How readers picked with their clicks

From left, late musician Aching' Abura, Lawyer Donald Kipkorir and lawyer Patricia Nyaundi. PHOTOS | FILE
From left, late musician Aching' Abura, Lawyer Donald Kipkorir and lawyer Patricia Nyaundi. PHOTOS | FILE 

Most of our readers’ favourite stories online in 2016 were about people—famous and some not so-well-known personalities and their mostly inspiring stories of grit, enterprise and success. Here are your top five picks as compiled by Doreen Wainainah.

Late musician

She was a music icon, and her passing was a loss to us all. Three months before she left this world she let us in on what her typical day was.

“I don’t have to wake up at six in the morning unless I need to. I then get to have some time on the piano because practising, rehearsing is a very high part of it. I’ve just finished a new album, so I’ve moved away from writing new music for a while. Trying to work out how to get it out. Actually it has delayed because my son depreciated a little bit. But I will launch a new album. Then I have a movement for social justice. I’m becoming a little political.”


Donald Kipkorir is unapologetic about his wealth and status and after a two year chase, he sat down for an interview.

“People think that I made money because I’m Kalenjin in Moi’s time or that I’ve made money because I’m connected to the system. All these are wrong perceptions because there are many Kalenjin lawyers. There are many people who knew the Moi family, or the Kibaki family or the Kenyatta family, but it doesn’t give you success. Success is individual effort and basically hard work.”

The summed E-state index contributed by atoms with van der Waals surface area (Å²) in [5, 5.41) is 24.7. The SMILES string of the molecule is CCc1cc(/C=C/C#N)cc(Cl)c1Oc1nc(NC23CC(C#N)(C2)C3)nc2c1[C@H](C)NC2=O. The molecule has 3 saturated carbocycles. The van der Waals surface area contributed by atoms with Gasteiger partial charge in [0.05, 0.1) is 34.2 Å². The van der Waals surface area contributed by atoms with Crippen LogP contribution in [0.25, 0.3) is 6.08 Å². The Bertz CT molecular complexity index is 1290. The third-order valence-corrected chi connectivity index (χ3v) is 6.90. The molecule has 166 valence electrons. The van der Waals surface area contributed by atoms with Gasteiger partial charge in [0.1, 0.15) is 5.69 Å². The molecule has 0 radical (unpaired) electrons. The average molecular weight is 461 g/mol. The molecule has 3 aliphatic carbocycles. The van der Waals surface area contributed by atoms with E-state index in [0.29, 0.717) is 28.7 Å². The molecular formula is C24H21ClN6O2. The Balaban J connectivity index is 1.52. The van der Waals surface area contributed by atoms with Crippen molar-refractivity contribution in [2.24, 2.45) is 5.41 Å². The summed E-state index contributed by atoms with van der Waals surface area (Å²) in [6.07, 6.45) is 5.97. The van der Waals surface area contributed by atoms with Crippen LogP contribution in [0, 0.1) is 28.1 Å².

At 31 years of age, Dr Sam Thenya broke away from formal employment to start Nairobi Women’s Hospital, the first of its kind in Kenya; a great leap of faith. He talks about the one ingredient behind the drive to do that: madness.

“I’m a gynaecologist and I founded the hospital 16 years ago. So I’m probably the only guy in the organisation — not probably — I am the only guy who was never interviewed, because I gave myself my job. (Laughs). So, I have learnt a lot of things about leadership. One of them is humility. The more powerful you are, the gentler you must be.

So I look at myself as a gentle giant. So you don’t flex because the moment you flex, you can blow off a lot of things. I’ve also learnt that leadership is more important and is needed in times of crisis. When everything is working, hardly do these guys need me.

But when there’s a crisis is when leadership must be exemplified with confidence by inspiring the team. ‘This will pass, all will be well’.”


Two years after we first run this interview, it is still a readers’ favourite. He goes by many titles but the Grand Mullah is clearly a popular man.

The name given to him by former Chief Justice Willy Mutunga is just one that is used to describe the man who dons many hats.

“I’m not a disciplinarian, I make excuses for them. There is a saying in Arabic I tell my kids. It means “you whoever works hard gets the reward”. For me, it’s not wealth you bequeath your kids, give kids the education, discipline and character. That’s my obligation.”


If ever there was a more qualified voice on women’s rights, gender-based violence and harmful traditional practices, it’s she.

Her soft voice shows no indicator of an unflinching personality and intelligence.

“Losing your child causes you to question religion. I mean, God, I gave my life to you. So why? But what it also did, it affirmed. I still have my two feet on the ground so I am able to say God’s grace is sufficient.”